Our Coast

  • Mapping Pamlico Sound: The Secotan Site

    In our continuing series on the July 1585 circumnavigation of Pamlico Sound, historian Kevin Duffus shares his evidence pointing to the Native American village of Secotan’s location.

  • The 1585 Circumnavigation of Pamlico Sound

    Historian Kevin Duffus writes in the first part of his Crossing The Threshold of History series about the 1585 circumnavigation of Pamlico Sound by the English to create a map of the estuary and a visual record of those who lived there.

  • NC-Style Fried Fish Sandwich Is the Real Deal

    Whether takeout or made at home, a North Carolina-style fried fish sandwich puts the fast food giants’ offerings to shame, and our Liz Biro shares tips on how to do it right and where to find the best ones made to order.

  • Navy’s Ocracoke ‘Loop Shack’ Was Ineffective

    During summer 1942, the Navy built a secret underwater magnetic loop station on Ocracoke Island to detect the presence of German U-boats off the North Carolina coast, but the station made no contribution to the war effort.

  • Effort On to Link Heritage Corridor, Greenway

    Brunswick County commissioners have agreed to support a plan to connect the Gullah Geechee Cultural Heritage Corridor with the East Coast Greenway, which would showcase for hikers, cyclists and paddlers the history of enslaved Africans here.

  • Escapist ‘Outer Banks’ Confronts Real Issues

    Stars from the fictional Netflix series “Outer Banks” and its viewers who call the Outer Banks home recently spoke to Coastal Review Online about teenage stereotypes and other issues the show portrays.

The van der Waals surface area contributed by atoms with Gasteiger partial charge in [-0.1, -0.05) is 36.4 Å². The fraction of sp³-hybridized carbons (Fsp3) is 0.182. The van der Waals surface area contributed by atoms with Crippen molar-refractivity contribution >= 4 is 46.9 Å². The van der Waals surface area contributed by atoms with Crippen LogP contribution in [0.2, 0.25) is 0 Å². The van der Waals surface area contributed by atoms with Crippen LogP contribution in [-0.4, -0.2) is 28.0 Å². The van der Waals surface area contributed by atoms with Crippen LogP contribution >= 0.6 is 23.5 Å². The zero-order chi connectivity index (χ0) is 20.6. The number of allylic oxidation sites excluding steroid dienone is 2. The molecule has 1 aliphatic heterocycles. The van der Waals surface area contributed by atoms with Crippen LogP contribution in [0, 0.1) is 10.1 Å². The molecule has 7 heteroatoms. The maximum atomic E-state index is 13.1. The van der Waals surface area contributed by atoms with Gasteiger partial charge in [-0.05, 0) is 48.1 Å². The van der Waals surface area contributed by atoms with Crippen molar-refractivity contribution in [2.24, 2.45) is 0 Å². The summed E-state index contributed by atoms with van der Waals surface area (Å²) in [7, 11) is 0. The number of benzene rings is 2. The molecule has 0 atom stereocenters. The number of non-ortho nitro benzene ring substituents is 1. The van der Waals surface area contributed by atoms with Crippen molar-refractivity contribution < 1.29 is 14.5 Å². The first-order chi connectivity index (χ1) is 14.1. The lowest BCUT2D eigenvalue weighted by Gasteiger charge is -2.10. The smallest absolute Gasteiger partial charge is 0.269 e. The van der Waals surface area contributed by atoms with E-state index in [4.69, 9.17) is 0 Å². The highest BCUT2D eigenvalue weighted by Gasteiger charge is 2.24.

• Preservation Is Purpose At Kitty Hawk Woods

    The largest of the three N.C. Coastal Reserve sites on the Outer Banks, Kitty Hawk Woods has foot and kayak trails, but the main focus here is and always has been protecting the natural environment.

  • Iced Tea Day Celebrates Southern Brew

    Sugary sweet and steeped to perfection, it’s the quintessential Southern beverage that’s also getting attention far beyond the region: June 10 is National Iced Tea Day.

  • Portuguese Men-Of-War Dot NC Beaches

    They don’t always show up this time of year, but since early May Portuguese men-of-war have been washing up on beaches up and down the North Carolina coast, so step carefully.

  • History Rediscovered: NC’s First Lighthouse

    What did the first lighthouse on the Cape Fear River look like and what really happened to it? Documents that maritime historian Kevin Duffus found in the National Archives shed some light.